In later years, Urbanna Market was one of the largest fires. “We had good equipment then and plenty of water and trucks from all the surrounding counties,” said Thrift.
“The firemen in Deltaville, Hartfield and Water View have been so much help and it’s gotten to the point that we have to work together because none of us have enough of anything to fight some fires alone,” he said. “Like New Hope Church when that burned. West Point fought that thing like crazy and then we and others went in behind and helped.” (New Hope United Methodist Church is on the border of King and Queen and Gloucester counties and burned in 1981.)
The MVFD upgraded its equipment while Thrift was fire chief. For years, the company raised money by running the Rappanna Theater and playing bingo. In 1992, the company bought a $280,000 fire truck. “We had enough money from bingo and the theater to pay for most of it,” he said.
When the theater’s furnace blew up in the 1990s, the fire company decided to sell the building and lot. The firemen used insurance money from the fire and proceeds from the sale and put the funds in high-interest-bearing certificates of deposit.
“Old Paul (Feitig) was a shrewd operator and he kept making sure the certificates were getting top interest,” said Thrift. “We were making fabulous money on bingo.”
The Oyster Festival Beer Garden on the Urbanna Firehouse grounds has been the main fundraiser for the last 18 years for the fire department. “We had good years in the 1990s, but now everything is too small and too expensive,” he said.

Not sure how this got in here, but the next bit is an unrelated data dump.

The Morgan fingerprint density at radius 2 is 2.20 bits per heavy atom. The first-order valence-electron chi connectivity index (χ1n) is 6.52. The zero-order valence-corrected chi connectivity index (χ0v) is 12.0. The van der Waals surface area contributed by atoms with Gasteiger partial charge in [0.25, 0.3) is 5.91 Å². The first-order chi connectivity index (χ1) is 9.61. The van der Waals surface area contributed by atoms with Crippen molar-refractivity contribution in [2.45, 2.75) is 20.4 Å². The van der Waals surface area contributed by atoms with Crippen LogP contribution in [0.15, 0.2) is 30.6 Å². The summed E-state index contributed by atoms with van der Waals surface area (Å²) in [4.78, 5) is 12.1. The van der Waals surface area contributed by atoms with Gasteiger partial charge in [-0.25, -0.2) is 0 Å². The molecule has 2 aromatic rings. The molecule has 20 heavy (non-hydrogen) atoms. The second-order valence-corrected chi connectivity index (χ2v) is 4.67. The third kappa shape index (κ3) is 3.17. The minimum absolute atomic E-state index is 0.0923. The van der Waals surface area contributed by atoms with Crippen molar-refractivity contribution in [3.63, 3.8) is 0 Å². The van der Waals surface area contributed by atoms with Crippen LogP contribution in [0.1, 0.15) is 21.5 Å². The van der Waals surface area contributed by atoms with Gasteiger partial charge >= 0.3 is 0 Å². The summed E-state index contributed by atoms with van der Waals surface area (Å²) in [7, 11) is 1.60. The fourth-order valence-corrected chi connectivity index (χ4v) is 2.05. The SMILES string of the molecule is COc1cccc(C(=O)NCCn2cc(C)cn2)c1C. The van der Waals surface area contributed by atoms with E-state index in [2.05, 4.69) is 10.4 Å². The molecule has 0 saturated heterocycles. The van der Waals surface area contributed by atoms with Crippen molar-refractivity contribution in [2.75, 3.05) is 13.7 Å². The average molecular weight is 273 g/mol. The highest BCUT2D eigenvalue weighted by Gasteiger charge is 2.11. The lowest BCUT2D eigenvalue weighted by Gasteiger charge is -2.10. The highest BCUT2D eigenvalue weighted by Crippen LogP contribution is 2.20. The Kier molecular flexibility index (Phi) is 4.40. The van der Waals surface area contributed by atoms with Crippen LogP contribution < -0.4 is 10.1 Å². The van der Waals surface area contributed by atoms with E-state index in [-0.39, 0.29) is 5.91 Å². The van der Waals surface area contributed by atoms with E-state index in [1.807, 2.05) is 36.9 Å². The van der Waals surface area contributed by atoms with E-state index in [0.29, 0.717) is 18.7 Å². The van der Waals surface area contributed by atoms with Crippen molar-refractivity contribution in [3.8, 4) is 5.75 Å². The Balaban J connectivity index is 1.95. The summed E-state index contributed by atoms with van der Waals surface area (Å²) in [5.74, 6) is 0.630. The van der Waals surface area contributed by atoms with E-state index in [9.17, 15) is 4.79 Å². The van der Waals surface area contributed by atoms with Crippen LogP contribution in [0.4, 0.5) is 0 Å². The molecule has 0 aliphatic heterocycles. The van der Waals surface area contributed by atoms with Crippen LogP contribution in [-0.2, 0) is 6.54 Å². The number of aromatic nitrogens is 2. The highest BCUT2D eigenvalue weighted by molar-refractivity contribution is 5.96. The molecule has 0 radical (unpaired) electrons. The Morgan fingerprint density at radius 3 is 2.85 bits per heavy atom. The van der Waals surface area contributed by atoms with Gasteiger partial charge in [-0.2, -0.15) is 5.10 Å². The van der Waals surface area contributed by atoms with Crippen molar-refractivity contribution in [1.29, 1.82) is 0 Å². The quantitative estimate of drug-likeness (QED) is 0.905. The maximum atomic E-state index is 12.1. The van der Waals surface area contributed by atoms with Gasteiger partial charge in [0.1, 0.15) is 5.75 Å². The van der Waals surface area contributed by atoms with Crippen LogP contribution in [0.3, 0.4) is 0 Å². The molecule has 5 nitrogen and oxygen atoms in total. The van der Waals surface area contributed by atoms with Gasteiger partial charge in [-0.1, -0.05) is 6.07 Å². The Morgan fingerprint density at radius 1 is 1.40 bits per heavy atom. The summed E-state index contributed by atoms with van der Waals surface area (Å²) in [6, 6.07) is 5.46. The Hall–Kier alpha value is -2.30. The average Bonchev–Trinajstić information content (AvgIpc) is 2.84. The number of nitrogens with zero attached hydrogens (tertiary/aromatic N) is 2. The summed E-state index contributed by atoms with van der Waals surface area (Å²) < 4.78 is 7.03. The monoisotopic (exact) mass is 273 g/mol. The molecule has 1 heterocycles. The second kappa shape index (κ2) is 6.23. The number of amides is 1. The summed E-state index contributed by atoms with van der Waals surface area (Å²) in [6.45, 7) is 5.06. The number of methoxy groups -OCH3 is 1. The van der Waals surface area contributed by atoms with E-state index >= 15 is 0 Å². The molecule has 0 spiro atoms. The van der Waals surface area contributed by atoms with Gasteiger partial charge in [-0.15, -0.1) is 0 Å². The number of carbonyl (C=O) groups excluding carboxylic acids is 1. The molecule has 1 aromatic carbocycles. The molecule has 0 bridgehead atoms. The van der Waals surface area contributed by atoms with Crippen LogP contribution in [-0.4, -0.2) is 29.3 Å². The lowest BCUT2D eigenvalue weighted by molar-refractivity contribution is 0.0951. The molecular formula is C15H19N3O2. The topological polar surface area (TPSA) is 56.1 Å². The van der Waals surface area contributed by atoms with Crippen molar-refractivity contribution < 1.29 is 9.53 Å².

“I wish everyone the best, but I’ve done my time,” said Thrift. “I’m planning on taking some time off and playing some golf.”
Thrift praised the fire department’s ladies auxiliary. “They’ve been so much help and in the last five years have jelled and come together,” he said. “It’s taken a team effort from so many people to make all this work.”
Thrift has been a member of the Middlesex County Emergency Services Committee since it was created. Middlesex County Administrator Charles Culley said Thrift brought a tremendous amount of fire knowledge to the table while on the committee.
“We could always count on Bill,” Culley said. “He came in and answered phones after storms. You are not fire chief for as long as he has been and not be good.
“Bill was one of the lead persons when we started working on getting 911, radios and our communication services together,” said Culley. “He’s been at the forefront of doing all that. He’s a good behind-the-scenes type person who gets the job done.
Urbanna Town Administrator Lewis Filling said, “I don’t know if people realize that Bill’s commitment was far and above normal volunteerism, and I don’t think the Middlesex Volunteer Fire Department would be what it is today if he hadn’t been there all those years.”
Ray Burch has replaced Thrift as fire chief. Burch worked as assistant fire chief under Thrift for 20 years.
“Bill has given so much time to the fire department,” said Burch. “He has been tremendously dedicated to the company and the community. I want to thank him for all the help and knowledge he has passed on to me.”